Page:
Title: Re: Corner Horn Build (#2)
Post by dank on 11/19/18 at 22:33:15

The glue I've been using is just plain old Elmers wood glue.  I've also used some bondo, but have not needed that much.  Is Gorilla glue any better than Elmers?  I have no complaints about strength, but if it could fill a little better and / or be a little easier to work with / sand after it dries I would be interested.  What type of Gorilla glue?  Don't you have to use water to activate it?

The saw question is an interesting one because of all that happened coincidentally with this build.  I grew up with a cheap table saw.  When my Grandfather died, we inherited a better table saw but, looking back, it was still a piece of crap.  The saw sat in the middle of the workshop, taking up way too much room, and usually acted more "table" than "saw".  In 1980, fresh out of the Army, one of my first purchases was a brand new radial arm saw.  A few years later, now with my own workshop, I realized that there is never any reason to go behind a radial arm saw and therefore it can be bolted to the wall and built into the workbench.

Here is an old picture of that saw making the first bevel cut on my first corner horn build (using 3/4 MDF).  

The bevel angle is so steep that the guard has to come off, and the only way it works properly is to feed the work into the saw in the non-recommended direction so the saw blade spin tends to push the work down and pull it away from you.  The recommended feed direction, with the saw blade spin lifting the work and pushing it back at you, was impossible to keep the wood from lifting up off the table and destroying the bevel.  It looks dangerous, but using gloves and having a healthy respect for just how dangerous those saw blades can be got me through it with all my fingers still attached.

So anyway, this year my table top was getting pretty bad and I decided to replace it before taking on the corner horn build.  Turns out the table top is 1" HDF.  Rather than find out where I had to go and how much I had to spend to get 1" HDF, I somehow got looking on Craigs list and found there were about a dozen 10" Craftsman radial arm saws for sale, with most of them priced between $50 and $100 (give away pricing).  I found one for $100 that had a brand new table top, courtesy of a safety recall, that had never been installed.  After getting the saw home I decided it was better than mine and swapped them out.  I now had a spare functional saw that I planned on selling later.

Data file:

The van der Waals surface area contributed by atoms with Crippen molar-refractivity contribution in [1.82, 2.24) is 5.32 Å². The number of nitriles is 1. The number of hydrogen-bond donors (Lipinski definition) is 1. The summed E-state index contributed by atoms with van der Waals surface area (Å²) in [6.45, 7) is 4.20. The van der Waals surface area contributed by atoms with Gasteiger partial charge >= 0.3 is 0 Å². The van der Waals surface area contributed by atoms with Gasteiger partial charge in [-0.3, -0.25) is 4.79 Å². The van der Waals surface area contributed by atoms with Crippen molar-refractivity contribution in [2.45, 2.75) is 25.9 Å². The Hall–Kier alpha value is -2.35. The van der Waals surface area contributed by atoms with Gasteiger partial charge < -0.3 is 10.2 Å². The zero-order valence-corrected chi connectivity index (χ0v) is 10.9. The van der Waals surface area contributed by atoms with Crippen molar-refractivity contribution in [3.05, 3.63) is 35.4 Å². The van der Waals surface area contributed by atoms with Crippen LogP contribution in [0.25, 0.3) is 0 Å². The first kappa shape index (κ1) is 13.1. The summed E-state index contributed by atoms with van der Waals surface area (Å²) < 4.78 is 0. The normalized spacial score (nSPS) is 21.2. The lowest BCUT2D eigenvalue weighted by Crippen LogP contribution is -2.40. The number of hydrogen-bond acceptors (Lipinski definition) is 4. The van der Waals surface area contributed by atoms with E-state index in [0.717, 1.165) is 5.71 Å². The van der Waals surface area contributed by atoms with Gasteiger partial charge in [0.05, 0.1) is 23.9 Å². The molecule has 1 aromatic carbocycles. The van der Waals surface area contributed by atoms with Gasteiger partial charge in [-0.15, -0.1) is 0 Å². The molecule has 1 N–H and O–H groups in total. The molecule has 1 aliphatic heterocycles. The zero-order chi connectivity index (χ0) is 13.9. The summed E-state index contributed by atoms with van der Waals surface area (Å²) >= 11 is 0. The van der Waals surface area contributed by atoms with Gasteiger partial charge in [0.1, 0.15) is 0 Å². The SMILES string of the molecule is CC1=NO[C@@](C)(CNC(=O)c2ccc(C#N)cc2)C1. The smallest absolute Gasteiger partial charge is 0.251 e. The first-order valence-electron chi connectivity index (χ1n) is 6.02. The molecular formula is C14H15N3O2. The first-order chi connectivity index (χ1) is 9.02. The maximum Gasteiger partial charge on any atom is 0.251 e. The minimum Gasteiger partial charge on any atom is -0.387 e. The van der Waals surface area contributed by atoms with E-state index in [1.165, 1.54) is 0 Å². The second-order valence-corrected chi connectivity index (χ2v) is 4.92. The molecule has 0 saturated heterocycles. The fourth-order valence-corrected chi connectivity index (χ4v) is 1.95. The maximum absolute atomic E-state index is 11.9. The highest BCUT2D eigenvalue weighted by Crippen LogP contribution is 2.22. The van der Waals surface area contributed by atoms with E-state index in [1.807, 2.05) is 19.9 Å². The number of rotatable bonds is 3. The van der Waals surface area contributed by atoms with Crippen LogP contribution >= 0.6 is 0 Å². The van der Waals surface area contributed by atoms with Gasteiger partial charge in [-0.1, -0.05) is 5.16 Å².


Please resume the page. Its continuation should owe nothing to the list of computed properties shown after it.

It didn't take too long, one cut I believe, to realize that when you've got the saw set up to do an angle or a bevel cut, you inevitably need to make a straight cut and don't want to lose the current saw settings.  So, I now have two:

As you can see, the one is set up for a cross cut bevel and the other for straight cuts.  So far, so good.


Title: Re: Corner Horn Build (#2)
Post by Donnie on 11/19/18 at 23:26:29

I'm a big fan of Titebond 2 glue.
Then silicone and a ice cube to fill anything that needs filled.
I used to use bondo, but I usually ended up making a big hard freeform sculpture.

Title: Re: Corner Horn Build (#2)
Post by dank on 11/20/18 at 00:41:36


By "silicon" do you mean 100% silicon calk?  (certainly you don't mean silicon spray).  What does the ice cube do?


Title: Re: Corner Horn Build (#2)
Post by Archie on 11/20/18 at 00:41:36

I'm a big fan of Titebond 2 glue.

Personally, I can't stand the stuff.  It doesn't wash out of my pants!   ;)  I stick with Titebond 1.

I have a 12 inch Delta radial arms saw that I almost never use.  I need to check if it will do that angle.  It's brilliant!

Title: Re: Corner Horn Build (#2)